Lena and Brooke are painting three panels in the studio to be installed in the retail part of the Raised By Wolves lounge in San Diego. After this base coat of color which will serve as the background for the finished painting, Lena asked me to photograph it in detail before it was lost under many coats of paint. She thought they looked like French impressionist paintings and wanted to preserve the whimsical look. I liked the simplicity but saw the problems of using these images as a final product, since they were not painted with that in mind. After photographing, stitching and correcting the distortion, each of these files is a little over 10 feet high. Below is the end result.
Here are the problems & how I solved them. First, they painted a blue sky background color, but only to the upper part of the canvas. Not only is there a line across the image where the blue ends, but it contaminated the color of the upper part of the painting because it bleeds through the thin paint. The tree trunks transitioning from white to blue is an issue too.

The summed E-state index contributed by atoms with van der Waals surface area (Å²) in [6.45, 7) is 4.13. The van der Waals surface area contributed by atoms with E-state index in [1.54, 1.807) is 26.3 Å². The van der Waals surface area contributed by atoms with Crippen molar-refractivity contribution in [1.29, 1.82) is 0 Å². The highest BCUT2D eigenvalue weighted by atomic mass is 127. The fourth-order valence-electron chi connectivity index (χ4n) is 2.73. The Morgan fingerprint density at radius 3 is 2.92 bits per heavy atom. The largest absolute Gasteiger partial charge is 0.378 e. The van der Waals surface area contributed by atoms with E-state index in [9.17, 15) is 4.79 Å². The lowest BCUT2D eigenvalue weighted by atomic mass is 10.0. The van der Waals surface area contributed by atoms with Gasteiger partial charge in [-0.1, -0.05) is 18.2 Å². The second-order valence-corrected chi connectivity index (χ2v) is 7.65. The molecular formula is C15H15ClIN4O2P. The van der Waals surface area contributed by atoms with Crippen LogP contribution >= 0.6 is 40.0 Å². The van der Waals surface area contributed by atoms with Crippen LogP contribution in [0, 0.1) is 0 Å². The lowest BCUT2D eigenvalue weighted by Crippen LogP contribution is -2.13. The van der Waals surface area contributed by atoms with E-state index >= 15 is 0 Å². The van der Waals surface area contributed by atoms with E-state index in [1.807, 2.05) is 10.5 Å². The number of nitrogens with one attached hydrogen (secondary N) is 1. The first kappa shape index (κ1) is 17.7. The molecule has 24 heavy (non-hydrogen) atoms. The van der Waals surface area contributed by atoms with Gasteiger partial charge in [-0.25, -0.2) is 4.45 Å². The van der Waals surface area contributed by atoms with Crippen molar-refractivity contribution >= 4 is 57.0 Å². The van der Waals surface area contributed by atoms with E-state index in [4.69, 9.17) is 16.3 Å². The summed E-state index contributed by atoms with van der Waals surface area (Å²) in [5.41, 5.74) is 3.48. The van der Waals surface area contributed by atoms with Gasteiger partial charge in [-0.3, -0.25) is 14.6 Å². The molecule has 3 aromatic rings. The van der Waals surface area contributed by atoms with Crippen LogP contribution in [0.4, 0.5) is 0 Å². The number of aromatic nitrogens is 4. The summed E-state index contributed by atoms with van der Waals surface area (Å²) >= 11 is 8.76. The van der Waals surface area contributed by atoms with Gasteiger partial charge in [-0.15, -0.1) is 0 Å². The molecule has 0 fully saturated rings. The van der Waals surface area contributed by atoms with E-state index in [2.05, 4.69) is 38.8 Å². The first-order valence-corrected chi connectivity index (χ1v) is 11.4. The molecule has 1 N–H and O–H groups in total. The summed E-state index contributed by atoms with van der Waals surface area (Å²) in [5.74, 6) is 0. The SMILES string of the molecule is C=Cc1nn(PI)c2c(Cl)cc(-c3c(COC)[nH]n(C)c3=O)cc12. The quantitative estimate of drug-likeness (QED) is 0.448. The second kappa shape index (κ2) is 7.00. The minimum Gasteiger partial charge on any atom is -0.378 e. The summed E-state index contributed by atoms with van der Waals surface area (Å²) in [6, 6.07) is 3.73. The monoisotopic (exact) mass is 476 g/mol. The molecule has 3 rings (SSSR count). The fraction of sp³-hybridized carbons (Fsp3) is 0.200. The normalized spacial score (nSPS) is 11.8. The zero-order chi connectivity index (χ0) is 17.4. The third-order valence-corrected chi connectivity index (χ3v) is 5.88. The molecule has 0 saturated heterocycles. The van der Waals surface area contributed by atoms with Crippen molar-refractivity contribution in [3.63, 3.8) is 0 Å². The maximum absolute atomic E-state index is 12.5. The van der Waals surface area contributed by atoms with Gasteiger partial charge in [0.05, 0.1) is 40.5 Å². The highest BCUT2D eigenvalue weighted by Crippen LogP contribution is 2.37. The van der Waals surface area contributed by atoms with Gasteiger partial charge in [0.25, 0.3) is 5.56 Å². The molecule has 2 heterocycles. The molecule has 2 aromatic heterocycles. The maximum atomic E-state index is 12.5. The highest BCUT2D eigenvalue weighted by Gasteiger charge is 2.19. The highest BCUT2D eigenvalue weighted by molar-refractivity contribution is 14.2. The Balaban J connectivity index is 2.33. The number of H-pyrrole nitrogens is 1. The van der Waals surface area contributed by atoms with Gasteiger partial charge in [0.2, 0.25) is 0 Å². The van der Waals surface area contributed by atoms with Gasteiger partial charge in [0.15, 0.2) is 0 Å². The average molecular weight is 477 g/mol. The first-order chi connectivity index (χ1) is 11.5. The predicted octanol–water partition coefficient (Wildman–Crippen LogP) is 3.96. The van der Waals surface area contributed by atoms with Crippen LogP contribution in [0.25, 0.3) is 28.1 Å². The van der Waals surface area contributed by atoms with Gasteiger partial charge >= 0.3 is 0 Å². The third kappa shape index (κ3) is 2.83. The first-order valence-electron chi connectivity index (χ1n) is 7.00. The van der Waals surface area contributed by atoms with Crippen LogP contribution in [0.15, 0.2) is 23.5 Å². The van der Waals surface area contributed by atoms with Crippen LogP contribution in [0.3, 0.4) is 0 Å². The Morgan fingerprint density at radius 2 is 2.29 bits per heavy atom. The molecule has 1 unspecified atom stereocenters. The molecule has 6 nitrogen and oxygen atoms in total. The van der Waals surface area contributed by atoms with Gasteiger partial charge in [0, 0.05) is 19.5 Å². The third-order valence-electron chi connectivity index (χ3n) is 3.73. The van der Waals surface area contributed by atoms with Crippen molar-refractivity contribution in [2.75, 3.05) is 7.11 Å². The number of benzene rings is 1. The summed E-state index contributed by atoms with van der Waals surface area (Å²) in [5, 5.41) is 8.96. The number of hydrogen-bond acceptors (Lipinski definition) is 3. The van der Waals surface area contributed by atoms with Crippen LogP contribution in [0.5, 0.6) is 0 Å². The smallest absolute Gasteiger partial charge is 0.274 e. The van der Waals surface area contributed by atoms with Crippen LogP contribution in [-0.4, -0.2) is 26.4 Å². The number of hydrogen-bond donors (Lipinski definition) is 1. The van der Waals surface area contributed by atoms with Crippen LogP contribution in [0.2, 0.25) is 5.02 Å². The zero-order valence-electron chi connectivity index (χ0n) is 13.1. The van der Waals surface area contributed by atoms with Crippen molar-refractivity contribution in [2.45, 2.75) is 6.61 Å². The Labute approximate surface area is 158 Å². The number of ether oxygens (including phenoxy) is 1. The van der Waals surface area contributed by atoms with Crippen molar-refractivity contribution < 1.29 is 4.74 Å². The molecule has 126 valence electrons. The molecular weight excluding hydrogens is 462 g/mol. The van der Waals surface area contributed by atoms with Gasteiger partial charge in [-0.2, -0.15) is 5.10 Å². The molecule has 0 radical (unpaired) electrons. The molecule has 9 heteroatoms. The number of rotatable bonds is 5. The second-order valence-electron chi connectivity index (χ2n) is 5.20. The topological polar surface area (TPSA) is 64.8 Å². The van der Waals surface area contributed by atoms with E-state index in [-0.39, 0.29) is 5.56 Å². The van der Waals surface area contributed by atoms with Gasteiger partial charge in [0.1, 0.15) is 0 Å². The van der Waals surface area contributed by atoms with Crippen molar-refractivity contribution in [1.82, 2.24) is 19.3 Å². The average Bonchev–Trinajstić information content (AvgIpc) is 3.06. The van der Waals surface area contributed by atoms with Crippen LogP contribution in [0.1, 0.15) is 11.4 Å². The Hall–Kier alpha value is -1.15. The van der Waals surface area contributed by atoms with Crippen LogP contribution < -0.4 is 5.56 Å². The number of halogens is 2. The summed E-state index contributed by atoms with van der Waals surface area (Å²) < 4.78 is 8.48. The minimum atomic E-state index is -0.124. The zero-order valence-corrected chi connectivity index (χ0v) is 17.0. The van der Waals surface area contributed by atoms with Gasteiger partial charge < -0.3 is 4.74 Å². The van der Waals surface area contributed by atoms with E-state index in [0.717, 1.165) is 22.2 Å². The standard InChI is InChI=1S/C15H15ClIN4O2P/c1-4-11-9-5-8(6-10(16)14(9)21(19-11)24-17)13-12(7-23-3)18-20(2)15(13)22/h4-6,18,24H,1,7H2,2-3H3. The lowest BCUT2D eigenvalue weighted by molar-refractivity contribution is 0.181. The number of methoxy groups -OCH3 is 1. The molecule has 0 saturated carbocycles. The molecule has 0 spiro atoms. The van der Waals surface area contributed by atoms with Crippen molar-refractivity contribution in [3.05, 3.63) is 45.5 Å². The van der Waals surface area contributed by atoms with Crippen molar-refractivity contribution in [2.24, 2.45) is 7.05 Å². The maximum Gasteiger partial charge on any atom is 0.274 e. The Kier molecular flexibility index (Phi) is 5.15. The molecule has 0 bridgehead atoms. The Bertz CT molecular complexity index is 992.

I added the blue from the sky to the bottom half but the result was flat so I added texture mapping, which had the effect of lightening and creating a water like look. I made a mask for the top half of the painting and corrected the colors to match the bottom. The trees had blue sky color coming through them, so I added brush strokes to the trunks. The transition between sky and "ground" is now vastly improved and the color consistent from top to bottom.
This is the image I used to map the texture in the blue, with some added distortion and blurring.
Now I have three impressionistic panels in files that I can print 125”H. . Here are before and after my Photoshop “magic”.
Lena and Brooke are very excited about this new technique and plan to paint lots more in this style in the future.
Happy holidays to all and a prosperous 2018!